The Lebanese parliament convened this morning to conduct a confidence vote for the new government, despite attempts by protesters to prevent the assembly from taking place.
Speaker of the House, Nabih Berri stated that 67 dignitaries arrived at the parliament building, later rising to 68, with 65 the minimum needed to open the meeting.
Berri noted that former Prime Minister Saad Hariri’s Future Movement party MPs were not in attendance despite the bloc’s decision to attend the meeting but deny the government a vote of confidence.
Fifteen Lebanese Forces MPs, a Christian based political party and former militia during the civil war, were seen outside the parliament this morning, allegedly discussing their decision to enter the building, despite intending to vote against giving the government confidence.
Large numbers of Internal Security Forces and Army were deployed on the ground with full gear early this today, in preparation for violent clashes. Lebanon has faced mass protests since October 2019, over a worsening economic crisis and political deadlock. The formation of the government on 22 January failed to quell discontent and protests have become increasingly violent.
Amal and Hezbollah supporters were seen escorting MPs to the parliament building on motorbikes. Supporters later threw rocks at protesters in the Downtown area and hit people with sticks.
Demonstrators also attempted to prevent MPs from reaching the parliament building by blocking roads, and resorted to throwing eggs, rocks and balloons containing paint at cars.
Cement slabs which have been erected by the Lebanese Army in recent weeks to protect the Downtown areas of Beirut, and block paths to the parliament building, were also torn down.
Local English language newspaper, the Daily Star reported a sighting of a man shooting at protesters with a handgun in Zoqaq Al-Blat in Beirut. Protesters later broke into a Downtown branch of Blom Bank and set the interior on fire.
“Riots and attacking public and private property distort the demands of protesters and do not help them achieve [the demands],” the army said in a statement released this morning.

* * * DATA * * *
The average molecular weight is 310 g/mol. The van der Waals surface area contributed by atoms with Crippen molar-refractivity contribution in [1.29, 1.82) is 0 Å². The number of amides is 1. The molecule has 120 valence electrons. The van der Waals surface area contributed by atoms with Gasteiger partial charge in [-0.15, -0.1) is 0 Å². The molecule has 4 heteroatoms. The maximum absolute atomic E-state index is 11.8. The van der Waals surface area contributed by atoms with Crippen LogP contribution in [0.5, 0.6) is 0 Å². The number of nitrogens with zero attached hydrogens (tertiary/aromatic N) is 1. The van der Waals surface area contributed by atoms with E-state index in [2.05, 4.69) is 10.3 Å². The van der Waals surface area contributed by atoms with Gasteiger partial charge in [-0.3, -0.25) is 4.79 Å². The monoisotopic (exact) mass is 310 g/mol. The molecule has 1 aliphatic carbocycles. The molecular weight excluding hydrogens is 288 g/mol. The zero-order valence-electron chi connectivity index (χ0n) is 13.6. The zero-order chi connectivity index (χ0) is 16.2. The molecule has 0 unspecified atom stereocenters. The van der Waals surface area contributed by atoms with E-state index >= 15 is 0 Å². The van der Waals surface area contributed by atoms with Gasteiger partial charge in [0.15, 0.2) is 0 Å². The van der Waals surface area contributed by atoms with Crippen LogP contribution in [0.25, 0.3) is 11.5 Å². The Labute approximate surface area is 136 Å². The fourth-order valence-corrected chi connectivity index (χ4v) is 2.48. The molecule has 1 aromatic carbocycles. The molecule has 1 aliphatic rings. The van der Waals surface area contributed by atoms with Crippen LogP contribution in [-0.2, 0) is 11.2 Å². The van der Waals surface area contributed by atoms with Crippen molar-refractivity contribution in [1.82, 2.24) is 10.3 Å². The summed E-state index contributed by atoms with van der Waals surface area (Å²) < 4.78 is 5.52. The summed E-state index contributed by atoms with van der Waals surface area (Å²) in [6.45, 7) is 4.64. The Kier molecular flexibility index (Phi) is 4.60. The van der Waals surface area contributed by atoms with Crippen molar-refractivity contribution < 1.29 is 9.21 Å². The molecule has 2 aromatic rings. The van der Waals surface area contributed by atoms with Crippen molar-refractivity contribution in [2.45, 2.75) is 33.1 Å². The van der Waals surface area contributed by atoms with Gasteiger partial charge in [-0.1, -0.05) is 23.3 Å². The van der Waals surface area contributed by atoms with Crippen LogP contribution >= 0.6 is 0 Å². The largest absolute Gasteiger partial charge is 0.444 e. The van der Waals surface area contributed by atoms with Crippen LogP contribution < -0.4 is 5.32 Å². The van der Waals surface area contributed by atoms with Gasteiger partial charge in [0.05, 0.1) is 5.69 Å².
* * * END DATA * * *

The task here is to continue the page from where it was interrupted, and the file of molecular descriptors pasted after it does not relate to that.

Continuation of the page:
The Lebanese Red Cross reported 39 hospitalized, and 241 treated at the scene for injuries sustained after riot police released tear gas, shot rubber bullets and water cannons to disperse protesters as early as 7:30am. At least three protesters lost consciousness.
One MP, Salim Saadeh, from the Syrian Socialist Nationalist Party, was taken to hospital after he was beaten and had his car smashed by protesters, local news channel Al Jadeed reported.
In statements made inside the parliament, Prime Minister Hassan Diab warned of collapse, saying that “anyone who thinks that they will survive any economic collapse or from people’s anger is wrong”.
Diab then called for confidence through action, and reaffirmed Lebanon’s commitment to an independent foreign policy, and the liberation of Lebanese territories occupied by Israel.
Aoun calls on security services to face protesters
Lebanese President Michel Aoun last Friday called on the security services: “Not to compromise any attempt to undermine the sovereignty of the state, its institutions and its official headquarters.”
According to a statement issued by the Lebanese presidency, which Anadolu Agency obtained a copy of, these remarks came during a meeting of the Supreme Defense Council, chaired by Aoun.
Aoun also called on security services to cooperate with one another in order to take the necessary measures to control the security situation in the country and maintain stability and civil peace.
The Lebanese prime minister, Hassan Diab, also stressed the necessity of intensifying mutual coordination between the various military and security agencies, to stabilize the situation and anticipate what he describes as “sabotage events”.
The Supreme Defense Council held a meeting at the request of Aoun at the Republican Palace, east of Beirut.
The meeting was attended by the prime minister, ministers of finance, national defense, foreign affairs and emigrants, interior and municipalities, economy, trade and justice.
The army chief and leaders of the military and security services were also present in the meeting.
On 21 January following his meeting with Aoun, Diab announced the formation of a new government after months of tireless negotiations.
Diab’s government will replace Saad Hariri’s, who resigned on 29 October, under the pressure of popular protests that took place in the country since 17 October.
Protesters demanded an independent and competent government, capable of tackling the political and economic situation in a country enduring the worst economic crisis since the Lebanese Civil War of 1975-90.
They also called for early parliamentary elections, the independence of the judiciary and the departure of the remaining ruling class, in addition to holding those they accuse of corruption and incompetence accountable.